The Olympics are the most visible sporting event in the world. For example, Kantar Media reports that the 2008 Beijing Olympics was the most-watched program in TV history with nearly 8 million viewers over 17 nights of broadcast.
It’s no wonder that as London gears up to host the 2012 Summer Games, advertisers have also been boosting their sales and marketing strategies to capitalize on this one-of-a-kind opportunity.
For example, ABC News reports that Proctor & Gamble has a corporate campaign catering specifically to the Olympics as well as sponsorship arrangements with approximately 150 athletes. It expects to drive more than $500 million in sales this summer, which is five times what it earned the first time it sponsored an event, which was the 2010 Winter Games.
That year, when the Olympics were hosted in Vancouver, decimated previous records for online and mobile marketing during these popular competitions. Viewers totaled nearly 2 billion worldwide just from smartphones and the Internet. The Vancouver Games worked with nine global partners and 50 other sponsors, including GE and, of course, P&G.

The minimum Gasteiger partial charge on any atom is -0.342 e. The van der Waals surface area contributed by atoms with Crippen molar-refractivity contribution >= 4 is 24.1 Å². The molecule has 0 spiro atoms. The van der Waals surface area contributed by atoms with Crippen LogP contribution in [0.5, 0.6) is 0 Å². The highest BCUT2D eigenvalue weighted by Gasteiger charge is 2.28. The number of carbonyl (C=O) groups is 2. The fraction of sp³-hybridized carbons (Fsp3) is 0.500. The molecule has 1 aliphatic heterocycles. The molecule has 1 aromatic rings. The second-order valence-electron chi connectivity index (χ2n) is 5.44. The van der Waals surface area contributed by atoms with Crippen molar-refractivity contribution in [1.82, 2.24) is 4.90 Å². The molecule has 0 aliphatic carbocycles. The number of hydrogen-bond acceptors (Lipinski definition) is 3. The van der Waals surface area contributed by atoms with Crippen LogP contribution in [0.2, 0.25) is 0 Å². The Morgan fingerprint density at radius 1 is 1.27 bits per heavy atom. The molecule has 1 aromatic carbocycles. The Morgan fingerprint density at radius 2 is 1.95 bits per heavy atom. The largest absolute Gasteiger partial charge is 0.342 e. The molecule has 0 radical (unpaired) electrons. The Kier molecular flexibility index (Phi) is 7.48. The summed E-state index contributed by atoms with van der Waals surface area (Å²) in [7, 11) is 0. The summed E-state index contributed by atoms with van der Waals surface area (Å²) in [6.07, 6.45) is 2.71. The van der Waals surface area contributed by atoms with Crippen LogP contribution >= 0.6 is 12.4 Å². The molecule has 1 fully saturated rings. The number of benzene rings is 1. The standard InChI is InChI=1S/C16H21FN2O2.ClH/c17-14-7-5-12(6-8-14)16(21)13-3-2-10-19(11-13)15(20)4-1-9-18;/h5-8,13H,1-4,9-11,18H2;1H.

This year, advertisers affiliated with 2012 Olympics marketing break down into four categories: Official Worldwide Partners (including, again, GE and P&G), Official Partners, Official Supporters and Official Supplier/Providers. The total for the London Games is 42 brand affiliates across the board in all four slots.
Naturally, we all don’t have the budgets and outreach for that kind of global marketing opportunism. But it does give smaller businesses an idea of how they can take advantage of local and topical events through regional advertising and sponsorship to also get ahead of the competition while the getting’s good.
And, of course, staking a claim on an event that’s already guaranteed to garner a lot of publicity – for example, a major standoff between local rival sports teams – can help you take advantage of the wave of public attention while saving on the usual costs of reaching such a massive audience.